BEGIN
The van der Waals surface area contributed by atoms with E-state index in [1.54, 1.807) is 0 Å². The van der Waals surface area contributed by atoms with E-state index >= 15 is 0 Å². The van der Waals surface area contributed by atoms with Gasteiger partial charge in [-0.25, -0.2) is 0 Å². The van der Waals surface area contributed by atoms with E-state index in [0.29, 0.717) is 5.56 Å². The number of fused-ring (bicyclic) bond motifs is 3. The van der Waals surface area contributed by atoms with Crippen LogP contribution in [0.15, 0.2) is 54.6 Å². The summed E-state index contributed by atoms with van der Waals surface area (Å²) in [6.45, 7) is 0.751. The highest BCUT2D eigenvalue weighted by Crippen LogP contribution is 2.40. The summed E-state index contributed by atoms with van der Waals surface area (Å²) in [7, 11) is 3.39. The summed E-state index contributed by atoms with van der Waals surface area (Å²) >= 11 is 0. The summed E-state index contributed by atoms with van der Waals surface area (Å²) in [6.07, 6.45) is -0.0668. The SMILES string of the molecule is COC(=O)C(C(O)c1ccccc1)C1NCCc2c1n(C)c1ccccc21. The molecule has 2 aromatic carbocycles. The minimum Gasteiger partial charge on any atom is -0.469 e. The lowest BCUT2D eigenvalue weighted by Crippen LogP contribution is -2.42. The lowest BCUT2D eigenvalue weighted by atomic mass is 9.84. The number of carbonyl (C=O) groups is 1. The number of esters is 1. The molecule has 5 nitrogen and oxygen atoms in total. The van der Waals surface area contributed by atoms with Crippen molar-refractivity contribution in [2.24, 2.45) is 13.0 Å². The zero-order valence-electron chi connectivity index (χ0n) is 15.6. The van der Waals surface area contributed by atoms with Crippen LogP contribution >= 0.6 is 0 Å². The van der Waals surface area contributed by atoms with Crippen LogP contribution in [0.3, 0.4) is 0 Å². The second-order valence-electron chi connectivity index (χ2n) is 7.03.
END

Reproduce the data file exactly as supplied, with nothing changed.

The van der Waals surface area contributed by atoms with E-state index in [1.54, 1.807) is 0 Å². The van der Waals surface area contributed by atoms with E-state index >= 15 is 0 Å². The van der Waals surface area contributed by atoms with Gasteiger partial charge in [-0.25, -0.2) is 0 Å². The van der Waals surface area contributed by atoms with E-state index in [0.29, 0.717) is 5.56 Å². The number of fused-ring (bicyclic) bond motifs is 3. The van der Waals surface area contributed by atoms with Crippen LogP contribution in [0.15, 0.2) is 54.6 Å². The summed E-state index contributed by atoms with van der Waals surface area (Å²) in [6.45, 7) is 0.751. The highest BCUT2D eigenvalue weighted by Crippen LogP contribution is 2.40. The summed E-state index contributed by atoms with van der Waals surface area (Å²) in [7, 11) is 3.39. The summed E-state index contributed by atoms with van der Waals surface area (Å²) >= 11 is 0. The summed E-state index contributed by atoms with van der Waals surface area (Å²) in [6.07, 6.45) is -0.0668. The SMILES string of the molecule is COC(=O)C(C(O)c1ccccc1)C1NCCc2c1n(C)c1ccccc21. The molecule has 2 aromatic carbocycles. The minimum Gasteiger partial charge on any atom is -0.469 e. The lowest BCUT2D eigenvalue weighted by Crippen LogP contribution is -2.42. The lowest BCUT2D eigenvalue weighted by atomic mass is 9.84. The number of carbonyl (C=O) groups is 1. The number of esters is 1. The molecule has 5 nitrogen and oxygen atoms in total. The van der Waals surface area contributed by atoms with Crippen molar-refractivity contribution in [2.24, 2.45) is 13.0 Å². The zero-order valence-electron chi connectivity index (χ0n) is 15.6. The van der Waals surface area contributed by atoms with Crippen LogP contribution >= 0.6 is 0 Å². The van der Waals surface area contributed by atoms with Crippen LogP contribution in [0.3, 0.4) is 0 Å². The second-order valence-electron chi connectivity index (χ2n) is 7.03.